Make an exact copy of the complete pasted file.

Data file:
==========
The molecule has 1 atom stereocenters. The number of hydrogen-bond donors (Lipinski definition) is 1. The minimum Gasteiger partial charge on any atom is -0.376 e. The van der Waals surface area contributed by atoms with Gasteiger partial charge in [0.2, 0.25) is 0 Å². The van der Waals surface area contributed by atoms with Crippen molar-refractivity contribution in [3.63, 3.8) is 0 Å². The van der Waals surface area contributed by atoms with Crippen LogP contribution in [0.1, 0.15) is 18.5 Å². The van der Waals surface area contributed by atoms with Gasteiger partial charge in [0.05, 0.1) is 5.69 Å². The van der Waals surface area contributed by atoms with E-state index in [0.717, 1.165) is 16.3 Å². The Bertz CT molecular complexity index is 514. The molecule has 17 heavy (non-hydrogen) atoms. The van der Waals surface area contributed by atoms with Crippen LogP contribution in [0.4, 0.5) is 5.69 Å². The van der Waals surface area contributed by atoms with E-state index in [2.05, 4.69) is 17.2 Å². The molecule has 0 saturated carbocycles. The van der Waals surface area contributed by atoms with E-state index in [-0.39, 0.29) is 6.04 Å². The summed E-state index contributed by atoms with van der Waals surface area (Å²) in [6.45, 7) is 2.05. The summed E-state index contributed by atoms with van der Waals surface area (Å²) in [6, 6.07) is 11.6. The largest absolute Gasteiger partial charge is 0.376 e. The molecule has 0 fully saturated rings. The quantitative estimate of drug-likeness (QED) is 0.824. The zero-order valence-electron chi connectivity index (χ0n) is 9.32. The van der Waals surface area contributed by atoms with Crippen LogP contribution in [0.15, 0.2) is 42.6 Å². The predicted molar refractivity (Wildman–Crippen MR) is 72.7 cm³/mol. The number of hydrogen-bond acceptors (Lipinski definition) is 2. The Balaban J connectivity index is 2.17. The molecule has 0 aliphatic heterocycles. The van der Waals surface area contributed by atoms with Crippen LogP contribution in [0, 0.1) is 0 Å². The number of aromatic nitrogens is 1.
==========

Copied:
The molecule has 1 atom stereocenters. The number of hydrogen-bond donors (Lipinski definition) is 1. The minimum Gasteiger partial charge on any atom is -0.376 e. The van der Waals surface area contributed by atoms with Gasteiger partial charge in [0.2, 0.25) is 0 Å². The van der Waals surface area contributed by atoms with Crippen molar-refractivity contribution in [3.63, 3.8) is 0 Å². The van der Waals surface area contributed by atoms with Crippen LogP contribution in [0.1, 0.15) is 18.5 Å². The van der Waals surface area contributed by atoms with Gasteiger partial charge in [0.05, 0.1) is 5.69 Å². The van der Waals surface area contributed by atoms with E-state index in [0.717, 1.165) is 16.3 Å². The Bertz CT molecular complexity index is 514. The molecule has 17 heavy (non-hydrogen) atoms. The van der Waals surface area contributed by atoms with Crippen LogP contribution in [0.4, 0.5) is 5.69 Å². The van der Waals surface area contributed by atoms with E-state index in [2.05, 4.69) is 17.2 Å². The molecule has 0 saturated carbocycles. The van der Waals surface area contributed by atoms with E-state index in [-0.39, 0.29) is 6.04 Å². The summed E-state index contributed by atoms with van der Waals surface area (Å²) in [6.45, 7) is 2.05. The summed E-state index contributed by atoms with van der Waals surface area (Å²) in [6, 6.07) is 11.6. The largest absolute Gasteiger partial charge is 0.376 e. The molecule has 0 fully saturated rings. The quantitative estimate of drug-likeness (QED) is 0.824. The zero-order valence-electron chi connectivity index (χ0n) is 9.32. The van der Waals surface area contributed by atoms with Crippen LogP contribution in [0.15, 0.2) is 42.6 Å². The predicted molar refractivity (Wildman–Crippen MR) is 72.7 cm³/mol. The number of hydrogen-bond acceptors (Lipinski definition) is 2. The Balaban J connectivity index is 2.17. The molecule has 0 aliphatic heterocycles. The van der Waals surface area contributed by atoms with Crippen LogP contribution in [0, 0.1) is 0 Å². The number of aromatic nitrogens is 1.